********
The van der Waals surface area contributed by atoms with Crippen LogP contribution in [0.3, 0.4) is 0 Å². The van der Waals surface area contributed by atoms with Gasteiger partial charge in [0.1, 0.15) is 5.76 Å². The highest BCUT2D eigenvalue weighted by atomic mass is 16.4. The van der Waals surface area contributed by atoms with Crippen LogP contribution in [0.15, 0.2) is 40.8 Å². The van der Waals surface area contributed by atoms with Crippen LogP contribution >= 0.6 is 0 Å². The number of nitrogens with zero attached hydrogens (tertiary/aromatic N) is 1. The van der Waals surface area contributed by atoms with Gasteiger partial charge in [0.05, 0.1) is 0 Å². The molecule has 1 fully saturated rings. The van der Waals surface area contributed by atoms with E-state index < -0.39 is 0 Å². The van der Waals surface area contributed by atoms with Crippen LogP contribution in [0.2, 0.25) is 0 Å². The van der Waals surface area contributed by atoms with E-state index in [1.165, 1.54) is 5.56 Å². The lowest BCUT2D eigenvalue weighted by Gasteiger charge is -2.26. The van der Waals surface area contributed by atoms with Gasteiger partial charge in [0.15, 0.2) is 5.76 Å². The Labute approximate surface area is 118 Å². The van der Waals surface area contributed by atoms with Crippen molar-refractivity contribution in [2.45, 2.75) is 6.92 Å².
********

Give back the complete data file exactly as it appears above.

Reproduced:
The van der Waals surface area contributed by atoms with Crippen LogP contribution in [0.3, 0.4) is 0 Å². The van der Waals surface area contributed by atoms with Gasteiger partial charge in [0.1, 0.15) is 5.76 Å². The highest BCUT2D eigenvalue weighted by atomic mass is 16.4. The van der Waals surface area contributed by atoms with Crippen LogP contribution in [0.15, 0.2) is 40.8 Å². The van der Waals surface area contributed by atoms with Crippen LogP contribution >= 0.6 is 0 Å². The number of nitrogens with zero attached hydrogens (tertiary/aromatic N) is 1. The van der Waals surface area contributed by atoms with Gasteiger partial charge in [0.05, 0.1) is 0 Å². The molecule has 1 fully saturated rings. The van der Waals surface area contributed by atoms with E-state index < -0.39 is 0 Å². The van der Waals surface area contributed by atoms with Crippen LogP contribution in [0.2, 0.25) is 0 Å². The van der Waals surface area contributed by atoms with E-state index in [1.165, 1.54) is 5.56 Å². The lowest BCUT2D eigenvalue weighted by Gasteiger charge is -2.26. The van der Waals surface area contributed by atoms with Gasteiger partial charge in [0.15, 0.2) is 5.76 Å². The Labute approximate surface area is 118 Å². The van der Waals surface area contributed by atoms with Crippen molar-refractivity contribution in [2.45, 2.75) is 6.92 Å².